achieving dreams

Summer Series: How the past can create your future

past achievements for future success

Welcome to Week Four of our Summer Series. If you haven't seen the previous posts you can catch them here: 

Introduction

Week One: Know your strengths 

Week Two: Find your passion

Week Three: Does your work fit your values?

Looking forward, looking back

I'm a looking forward kind of girl. It's lovely to remember happy moments past but my default position is to think ahead about the exciting thing to come. I'm an optimist and I know that we can only act on the future. The past has passed and the premise of this Getting To Know You series is to gather your resources and make this coming year (and most of it is still to come) one of your best.

Today though I'm asking you to reflect on what you have achieved in the past. Now before you wail, 'I haven't achieved anything' (and I know it feels like that to all of us sometimes), this is a structured activity that will open your eyes to all of the great things you have achieved.  

So let's go... 

Take your notebook, pens and paper or whatever you're using to keep your notes. Now, cast your mind back over the past weeks, months, maybe years and list ten things you've done that you consider to be an achievement. Note that I said 'you'. It doesn't matter what anyone else might think, whether it might be considered an achievement by you peers, family, partner, colleagues, whomever. Is it an achievement to you? Is it something that you set out to do, worked hard at and achieved? Or maybe something you did spontaneously and surprised - and maybe impressed - yourself? Go on, write them down as quickly as you can.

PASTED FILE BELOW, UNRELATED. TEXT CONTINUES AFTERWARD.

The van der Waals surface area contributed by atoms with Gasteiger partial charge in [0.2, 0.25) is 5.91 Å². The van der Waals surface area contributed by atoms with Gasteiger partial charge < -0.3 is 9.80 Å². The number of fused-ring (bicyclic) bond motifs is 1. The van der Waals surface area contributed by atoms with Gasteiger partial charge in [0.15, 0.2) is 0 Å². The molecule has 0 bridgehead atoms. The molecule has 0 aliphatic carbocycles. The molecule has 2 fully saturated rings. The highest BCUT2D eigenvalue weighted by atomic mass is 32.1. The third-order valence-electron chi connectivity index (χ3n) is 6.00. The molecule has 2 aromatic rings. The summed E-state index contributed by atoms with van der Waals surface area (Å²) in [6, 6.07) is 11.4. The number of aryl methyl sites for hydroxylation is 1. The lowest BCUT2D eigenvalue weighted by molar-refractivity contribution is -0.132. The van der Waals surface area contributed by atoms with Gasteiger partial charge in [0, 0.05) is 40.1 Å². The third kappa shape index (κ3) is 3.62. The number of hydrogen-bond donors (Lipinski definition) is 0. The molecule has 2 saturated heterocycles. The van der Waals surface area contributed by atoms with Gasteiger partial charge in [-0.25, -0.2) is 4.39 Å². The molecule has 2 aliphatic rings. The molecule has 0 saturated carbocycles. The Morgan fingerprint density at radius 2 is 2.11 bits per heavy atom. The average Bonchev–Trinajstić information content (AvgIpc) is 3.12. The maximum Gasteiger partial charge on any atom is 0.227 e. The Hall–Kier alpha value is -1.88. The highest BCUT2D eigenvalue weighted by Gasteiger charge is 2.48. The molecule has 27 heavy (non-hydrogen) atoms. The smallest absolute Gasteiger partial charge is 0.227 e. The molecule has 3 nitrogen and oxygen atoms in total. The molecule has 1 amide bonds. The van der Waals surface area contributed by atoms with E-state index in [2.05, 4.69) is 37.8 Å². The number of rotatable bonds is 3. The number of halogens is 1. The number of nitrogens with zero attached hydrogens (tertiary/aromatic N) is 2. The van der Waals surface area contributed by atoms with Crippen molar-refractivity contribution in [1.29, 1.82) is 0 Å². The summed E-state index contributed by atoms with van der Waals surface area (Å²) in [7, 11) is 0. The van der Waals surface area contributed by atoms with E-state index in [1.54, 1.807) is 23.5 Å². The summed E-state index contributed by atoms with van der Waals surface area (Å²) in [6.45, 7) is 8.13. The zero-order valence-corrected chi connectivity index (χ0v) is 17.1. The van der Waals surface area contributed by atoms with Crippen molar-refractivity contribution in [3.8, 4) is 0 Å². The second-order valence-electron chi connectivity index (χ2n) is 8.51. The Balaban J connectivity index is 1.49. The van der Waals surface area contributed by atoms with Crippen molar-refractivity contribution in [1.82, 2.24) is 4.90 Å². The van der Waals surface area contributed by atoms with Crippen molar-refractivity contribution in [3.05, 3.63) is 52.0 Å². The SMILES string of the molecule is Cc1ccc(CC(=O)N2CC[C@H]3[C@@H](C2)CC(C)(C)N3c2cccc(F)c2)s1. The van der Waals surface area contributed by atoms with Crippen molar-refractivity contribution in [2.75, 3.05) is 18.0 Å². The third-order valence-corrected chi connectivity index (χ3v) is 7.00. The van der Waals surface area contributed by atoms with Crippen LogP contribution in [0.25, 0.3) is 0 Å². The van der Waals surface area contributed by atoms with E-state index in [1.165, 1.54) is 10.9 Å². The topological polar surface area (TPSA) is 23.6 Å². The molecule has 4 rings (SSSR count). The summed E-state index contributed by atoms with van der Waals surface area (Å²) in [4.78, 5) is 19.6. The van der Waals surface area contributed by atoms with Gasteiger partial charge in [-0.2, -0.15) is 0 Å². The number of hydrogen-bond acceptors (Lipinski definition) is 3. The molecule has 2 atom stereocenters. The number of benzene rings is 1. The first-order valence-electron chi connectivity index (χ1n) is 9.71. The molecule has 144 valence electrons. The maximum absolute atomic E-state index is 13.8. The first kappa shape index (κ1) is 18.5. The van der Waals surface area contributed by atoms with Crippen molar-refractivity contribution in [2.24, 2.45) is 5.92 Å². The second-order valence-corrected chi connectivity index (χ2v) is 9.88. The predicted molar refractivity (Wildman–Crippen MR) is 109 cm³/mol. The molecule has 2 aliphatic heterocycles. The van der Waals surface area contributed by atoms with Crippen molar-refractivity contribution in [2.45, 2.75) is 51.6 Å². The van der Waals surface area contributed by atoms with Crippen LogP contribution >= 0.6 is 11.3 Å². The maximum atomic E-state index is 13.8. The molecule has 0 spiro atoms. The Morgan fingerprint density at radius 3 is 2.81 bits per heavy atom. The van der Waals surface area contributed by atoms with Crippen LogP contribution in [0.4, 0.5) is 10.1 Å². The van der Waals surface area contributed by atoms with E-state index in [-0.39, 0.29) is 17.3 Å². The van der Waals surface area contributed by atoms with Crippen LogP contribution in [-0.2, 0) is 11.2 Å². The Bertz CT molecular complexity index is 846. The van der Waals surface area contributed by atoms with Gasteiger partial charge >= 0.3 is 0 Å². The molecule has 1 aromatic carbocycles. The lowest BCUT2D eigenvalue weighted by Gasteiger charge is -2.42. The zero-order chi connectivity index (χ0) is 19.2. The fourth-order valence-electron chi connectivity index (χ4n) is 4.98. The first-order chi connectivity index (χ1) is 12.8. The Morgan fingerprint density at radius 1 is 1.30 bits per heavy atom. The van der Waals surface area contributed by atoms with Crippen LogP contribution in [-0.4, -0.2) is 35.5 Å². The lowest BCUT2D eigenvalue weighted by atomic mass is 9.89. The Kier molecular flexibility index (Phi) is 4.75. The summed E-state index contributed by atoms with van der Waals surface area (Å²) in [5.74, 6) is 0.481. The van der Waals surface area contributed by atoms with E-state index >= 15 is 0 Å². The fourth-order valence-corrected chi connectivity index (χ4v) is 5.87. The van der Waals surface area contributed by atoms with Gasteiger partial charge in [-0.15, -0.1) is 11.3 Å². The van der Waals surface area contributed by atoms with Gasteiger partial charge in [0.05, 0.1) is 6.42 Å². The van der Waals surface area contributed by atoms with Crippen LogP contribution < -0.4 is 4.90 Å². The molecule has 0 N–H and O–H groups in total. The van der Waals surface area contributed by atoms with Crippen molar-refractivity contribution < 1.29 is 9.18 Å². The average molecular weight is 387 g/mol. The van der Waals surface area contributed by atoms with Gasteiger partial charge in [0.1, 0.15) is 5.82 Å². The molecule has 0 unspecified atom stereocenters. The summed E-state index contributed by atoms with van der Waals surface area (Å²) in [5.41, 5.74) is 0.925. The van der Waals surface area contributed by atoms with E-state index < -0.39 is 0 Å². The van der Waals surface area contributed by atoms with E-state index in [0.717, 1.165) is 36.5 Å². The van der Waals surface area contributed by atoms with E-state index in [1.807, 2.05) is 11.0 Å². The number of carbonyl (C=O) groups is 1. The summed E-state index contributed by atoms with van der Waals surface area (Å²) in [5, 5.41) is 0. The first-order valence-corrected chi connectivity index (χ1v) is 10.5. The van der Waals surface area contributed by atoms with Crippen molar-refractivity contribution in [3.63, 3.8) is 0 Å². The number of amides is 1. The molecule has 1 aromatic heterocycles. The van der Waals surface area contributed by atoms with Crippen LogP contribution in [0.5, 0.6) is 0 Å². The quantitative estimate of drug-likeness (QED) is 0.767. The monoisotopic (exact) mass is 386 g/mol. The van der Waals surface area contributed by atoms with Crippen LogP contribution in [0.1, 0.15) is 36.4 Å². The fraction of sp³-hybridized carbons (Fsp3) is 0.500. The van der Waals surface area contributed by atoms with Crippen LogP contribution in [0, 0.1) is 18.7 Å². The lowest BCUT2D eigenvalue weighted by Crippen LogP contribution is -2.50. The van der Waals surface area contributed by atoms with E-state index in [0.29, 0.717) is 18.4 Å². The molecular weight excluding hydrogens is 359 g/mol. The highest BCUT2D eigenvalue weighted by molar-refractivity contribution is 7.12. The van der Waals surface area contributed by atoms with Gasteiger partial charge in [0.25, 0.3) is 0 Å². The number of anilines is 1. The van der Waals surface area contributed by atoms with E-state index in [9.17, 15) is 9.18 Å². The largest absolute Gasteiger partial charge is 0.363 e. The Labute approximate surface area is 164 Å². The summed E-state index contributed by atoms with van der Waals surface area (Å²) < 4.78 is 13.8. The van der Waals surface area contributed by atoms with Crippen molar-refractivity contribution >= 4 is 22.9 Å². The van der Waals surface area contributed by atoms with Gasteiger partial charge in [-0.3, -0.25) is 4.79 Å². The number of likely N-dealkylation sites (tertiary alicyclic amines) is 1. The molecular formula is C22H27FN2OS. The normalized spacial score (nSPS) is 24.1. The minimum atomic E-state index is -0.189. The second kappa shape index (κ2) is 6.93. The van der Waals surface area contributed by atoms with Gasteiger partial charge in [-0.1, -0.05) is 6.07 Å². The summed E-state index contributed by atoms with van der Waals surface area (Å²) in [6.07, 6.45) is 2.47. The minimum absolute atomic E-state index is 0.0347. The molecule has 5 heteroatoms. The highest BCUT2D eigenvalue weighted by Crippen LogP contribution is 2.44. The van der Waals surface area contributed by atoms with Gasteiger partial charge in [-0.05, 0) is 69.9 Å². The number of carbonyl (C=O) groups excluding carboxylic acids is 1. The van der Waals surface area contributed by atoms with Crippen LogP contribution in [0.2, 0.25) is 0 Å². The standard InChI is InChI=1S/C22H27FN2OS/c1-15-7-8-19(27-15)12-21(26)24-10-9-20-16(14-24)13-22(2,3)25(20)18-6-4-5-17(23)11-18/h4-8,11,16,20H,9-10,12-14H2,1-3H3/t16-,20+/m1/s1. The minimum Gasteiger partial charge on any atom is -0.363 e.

Here's my list... 

Achievements photo.JPG

I've focused on the past six years or so but you could focus on the past six months, six weeks or even six days. Whatever is meaningful to you.

The purpose of this exercise is to: 

1. Boost your confidence and motivation as you'll hopefully realise you've done more than you thought and when we see what we've done in black and white it's a powerful motivator for doing more. 

2. To shift our thinking from negative to positive. It can be tempting when reflecting on the past, to think about what didn't go well; the 'failures' and the losses. This exercise trains us to think about what went well; our wins and successes. 

3. To move us from experience to understanding. Reflection is a really important part the learning process. Without thinking about what we've done in a conscious way it's difficult to build on our experience; to know what worked and what we should more of, or what didn't and should not be repeated.  

If you've been playing along for the whole of this Summer Series of 'getting to know you' posts you should now have a list of your strengths, your interests, your values and now your achievements.  Next week things are hotting up and we're going to look at your goals for the coming months and even years.